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Screening: Pride Denied: Homonationalism & the Future of Queer Politics
September 12, 2016 @ 6:30 pm - 8:30 pm| Free
Jasbir Puar defines homonationalism as the way in which, especially after 9/11, certain queer subjects have been accorded the rights and privileges of citizenship by the state at the expense and expulsion of others, mostly people of color. She also argues that it manifests in imperialist discourses in which certain nation states promote themselves as legitimate and progressive based on notions of their “tolerance” and “acceptance” of gays and lesbians, a barometer which is then in turn used to delegitimize and/or frame as backwards states and peoples that are deemed to fail to meet this standard.
Pride Denied asks: how have mainstream LGBT movements and organizing on issues such as marriage and the military benefited some LGBT people while largely ignoring others – especially people of color, transgender folks, people with disabilities, and non-citizens? How has the transformation of contemporary pride movements from activist, street-based roots to large, corporate-sponsored events, benefited the most privileged while marginalizing and excluding others, including sex workers and people who are homeless or underhoused (who, for example, were targeted by Toronto police in a street-cleanup campaign leading up to and during World Pride)?
Pride Denied addresses these questions and more though interviews, event footage, and archival research. Topics covered include: corporate influences on pride and LGBT politics, homonationalism and pinkwashing, border imperialism, histories (past and present) of police violence, and discourses of safety and security (at both the local and national/international level). Featuring: Monica Forrester, Christina Hanhardt, Natalie Kouri-Towe, Akio Maroon, Tim McCaskell, Kim Katrin Milan, Jasbir Puar, Anna Rekhviashvili, Dean Spade, Gein Wong, and more.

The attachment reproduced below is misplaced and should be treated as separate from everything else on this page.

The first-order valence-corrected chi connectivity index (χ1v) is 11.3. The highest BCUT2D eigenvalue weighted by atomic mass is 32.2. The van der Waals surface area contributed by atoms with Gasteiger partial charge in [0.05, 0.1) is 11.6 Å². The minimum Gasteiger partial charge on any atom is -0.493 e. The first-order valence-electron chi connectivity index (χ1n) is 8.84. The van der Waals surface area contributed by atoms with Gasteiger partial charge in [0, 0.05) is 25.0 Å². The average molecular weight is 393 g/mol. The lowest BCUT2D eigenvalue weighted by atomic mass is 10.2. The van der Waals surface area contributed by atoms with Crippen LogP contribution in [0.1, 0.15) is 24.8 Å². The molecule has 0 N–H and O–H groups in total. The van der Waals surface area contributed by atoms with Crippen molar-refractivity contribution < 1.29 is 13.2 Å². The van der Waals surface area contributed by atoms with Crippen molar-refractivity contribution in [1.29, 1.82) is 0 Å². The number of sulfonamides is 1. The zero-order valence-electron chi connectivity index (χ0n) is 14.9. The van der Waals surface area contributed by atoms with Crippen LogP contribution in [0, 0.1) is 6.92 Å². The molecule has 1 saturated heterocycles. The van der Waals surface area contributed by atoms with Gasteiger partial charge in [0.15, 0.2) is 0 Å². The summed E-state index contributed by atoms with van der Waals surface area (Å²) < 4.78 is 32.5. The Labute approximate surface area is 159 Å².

Kami Chisholm holds a PhD in History of Consciousness and Feminist Studies from the University of California, Santa Cruz and has made more than a dozen films that have screened at festivals and events worldwide. Her films are currently held in more than 50 collections and are distributed by Wolfe Video, Frameline Distribution, and the Canadian Filmmakers Distribution Centre. Chisholm’s work revels in assemblage critique of topics such as homonationalism, settler colonialism, racism, consumer capitalism, mental illness, and sexual violence. She is currently finishing an MFA in Film Production at York University.
For more information about the film and its director visit: http://www.altcinema.com/
For more information about the Nova Scotia Rainbow Action Project visit:http://nsrap.ca/